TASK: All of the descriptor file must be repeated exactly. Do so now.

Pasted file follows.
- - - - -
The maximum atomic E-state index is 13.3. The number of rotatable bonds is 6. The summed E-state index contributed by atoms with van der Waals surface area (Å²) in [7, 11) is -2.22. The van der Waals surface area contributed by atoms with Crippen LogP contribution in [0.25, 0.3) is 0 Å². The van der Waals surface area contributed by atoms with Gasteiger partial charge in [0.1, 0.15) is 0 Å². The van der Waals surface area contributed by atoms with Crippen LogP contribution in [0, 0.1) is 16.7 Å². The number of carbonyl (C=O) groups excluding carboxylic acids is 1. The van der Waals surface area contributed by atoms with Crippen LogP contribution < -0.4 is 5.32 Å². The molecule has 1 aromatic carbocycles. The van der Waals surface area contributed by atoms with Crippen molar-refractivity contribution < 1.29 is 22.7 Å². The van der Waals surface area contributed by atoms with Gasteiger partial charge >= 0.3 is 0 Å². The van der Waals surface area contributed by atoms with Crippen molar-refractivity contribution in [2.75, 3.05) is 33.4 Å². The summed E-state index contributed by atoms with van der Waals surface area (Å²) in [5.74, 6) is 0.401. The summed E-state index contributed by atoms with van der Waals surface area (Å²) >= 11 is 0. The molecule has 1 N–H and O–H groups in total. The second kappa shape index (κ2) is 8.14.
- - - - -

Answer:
The maximum atomic E-state index is 13.3. The number of rotatable bonds is 6. The summed E-state index contributed by atoms with van der Waals surface area (Å²) in [7, 11) is -2.22. The van der Waals surface area contributed by atoms with Crippen LogP contribution in [0.25, 0.3) is 0 Å². The van der Waals surface area contributed by atoms with Gasteiger partial charge in [0.1, 0.15) is 0 Å². The van der Waals surface area contributed by atoms with Crippen LogP contribution in [0, 0.1) is 16.7 Å². The number of carbonyl (C=O) groups excluding carboxylic acids is 1. The van der Waals surface area contributed by atoms with Crippen LogP contribution < -0.4 is 5.32 Å². The molecule has 1 aromatic carbocycles. The van der Waals surface area contributed by atoms with Crippen molar-refractivity contribution < 1.29 is 22.7 Å². The van der Waals surface area contributed by atoms with Gasteiger partial charge >= 0.3 is 0 Å². The van der Waals surface area contributed by atoms with Crippen molar-refractivity contribution in [2.75, 3.05) is 33.4 Å². The summed E-state index contributed by atoms with van der Waals surface area (Å²) in [5.74, 6) is 0.401. The summed E-state index contributed by atoms with van der Waals surface area (Å²) >= 11 is 0. The molecule has 1 N–H and O–H groups in total. The second kappa shape index (κ2) is 8.14.